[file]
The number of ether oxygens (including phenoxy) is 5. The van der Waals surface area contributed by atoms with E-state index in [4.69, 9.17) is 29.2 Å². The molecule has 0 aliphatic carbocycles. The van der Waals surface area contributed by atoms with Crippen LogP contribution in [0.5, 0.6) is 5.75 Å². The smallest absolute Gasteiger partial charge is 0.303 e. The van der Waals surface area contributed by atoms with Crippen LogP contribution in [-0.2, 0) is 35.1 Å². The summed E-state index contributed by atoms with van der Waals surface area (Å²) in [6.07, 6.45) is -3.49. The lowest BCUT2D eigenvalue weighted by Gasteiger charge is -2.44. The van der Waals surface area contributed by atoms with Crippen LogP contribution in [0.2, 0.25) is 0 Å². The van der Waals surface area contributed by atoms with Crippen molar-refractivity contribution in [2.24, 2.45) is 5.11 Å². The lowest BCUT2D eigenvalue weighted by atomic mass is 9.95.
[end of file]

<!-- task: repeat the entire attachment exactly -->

The number of ether oxygens (including phenoxy) is 5. The van der Waals surface area contributed by atoms with E-state index in [4.69, 9.17) is 29.2 Å². The molecule has 0 aliphatic carbocycles. The van der Waals surface area contributed by atoms with Crippen LogP contribution in [0.5, 0.6) is 5.75 Å². The smallest absolute Gasteiger partial charge is 0.303 e. The van der Waals surface area contributed by atoms with Crippen LogP contribution in [-0.2, 0) is 35.1 Å². The summed E-state index contributed by atoms with van der Waals surface area (Å²) in [6.07, 6.45) is -3.49. The lowest BCUT2D eigenvalue weighted by Gasteiger charge is -2.44. The van der Waals surface area contributed by atoms with Crippen LogP contribution in [0.2, 0.25) is 0 Å². The van der Waals surface area contributed by atoms with Crippen molar-refractivity contribution in [2.24, 2.45) is 5.11 Å². The lowest BCUT2D eigenvalue weighted by atomic mass is 9.95.